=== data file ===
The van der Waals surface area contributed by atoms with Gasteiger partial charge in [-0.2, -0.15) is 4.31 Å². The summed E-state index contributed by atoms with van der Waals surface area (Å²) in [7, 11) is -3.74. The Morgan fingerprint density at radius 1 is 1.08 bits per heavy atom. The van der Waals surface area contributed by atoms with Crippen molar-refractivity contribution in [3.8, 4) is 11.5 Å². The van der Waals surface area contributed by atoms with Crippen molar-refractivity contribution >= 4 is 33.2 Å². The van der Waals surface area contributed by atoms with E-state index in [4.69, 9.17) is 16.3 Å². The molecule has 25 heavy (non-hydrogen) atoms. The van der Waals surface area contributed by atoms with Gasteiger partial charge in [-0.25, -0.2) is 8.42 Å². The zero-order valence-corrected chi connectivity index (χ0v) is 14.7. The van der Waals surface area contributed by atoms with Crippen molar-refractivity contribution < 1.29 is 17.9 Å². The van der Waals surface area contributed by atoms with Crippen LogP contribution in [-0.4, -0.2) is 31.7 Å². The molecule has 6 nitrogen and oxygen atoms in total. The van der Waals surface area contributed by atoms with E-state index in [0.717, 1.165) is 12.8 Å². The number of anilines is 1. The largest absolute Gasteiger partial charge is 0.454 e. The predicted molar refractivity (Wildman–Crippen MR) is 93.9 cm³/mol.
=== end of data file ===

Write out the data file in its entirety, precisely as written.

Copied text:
The van der Waals surface area contributed by atoms with Gasteiger partial charge in [-0.2, -0.15) is 4.31 Å². The summed E-state index contributed by atoms with van der Waals surface area (Å²) in [7, 11) is -3.74. The Morgan fingerprint density at radius 1 is 1.08 bits per heavy atom. The van der Waals surface area contributed by atoms with Crippen molar-refractivity contribution in [3.8, 4) is 11.5 Å². The van der Waals surface area contributed by atoms with Crippen molar-refractivity contribution >= 4 is 33.2 Å². The van der Waals surface area contributed by atoms with E-state index in [4.69, 9.17) is 16.3 Å². The molecule has 25 heavy (non-hydrogen) atoms. The van der Waals surface area contributed by atoms with Gasteiger partial charge in [-0.25, -0.2) is 8.42 Å². The zero-order valence-corrected chi connectivity index (χ0v) is 14.7. The van der Waals surface area contributed by atoms with Crippen molar-refractivity contribution < 1.29 is 17.9 Å². The van der Waals surface area contributed by atoms with Crippen LogP contribution in [-0.4, -0.2) is 31.7 Å². The molecule has 6 nitrogen and oxygen atoms in total. The van der Waals surface area contributed by atoms with E-state index in [0.717, 1.165) is 12.8 Å². The number of anilines is 1. The largest absolute Gasteiger partial charge is 0.454 e. The predicted molar refractivity (Wildman–Crippen MR) is 93.9 cm³/mol.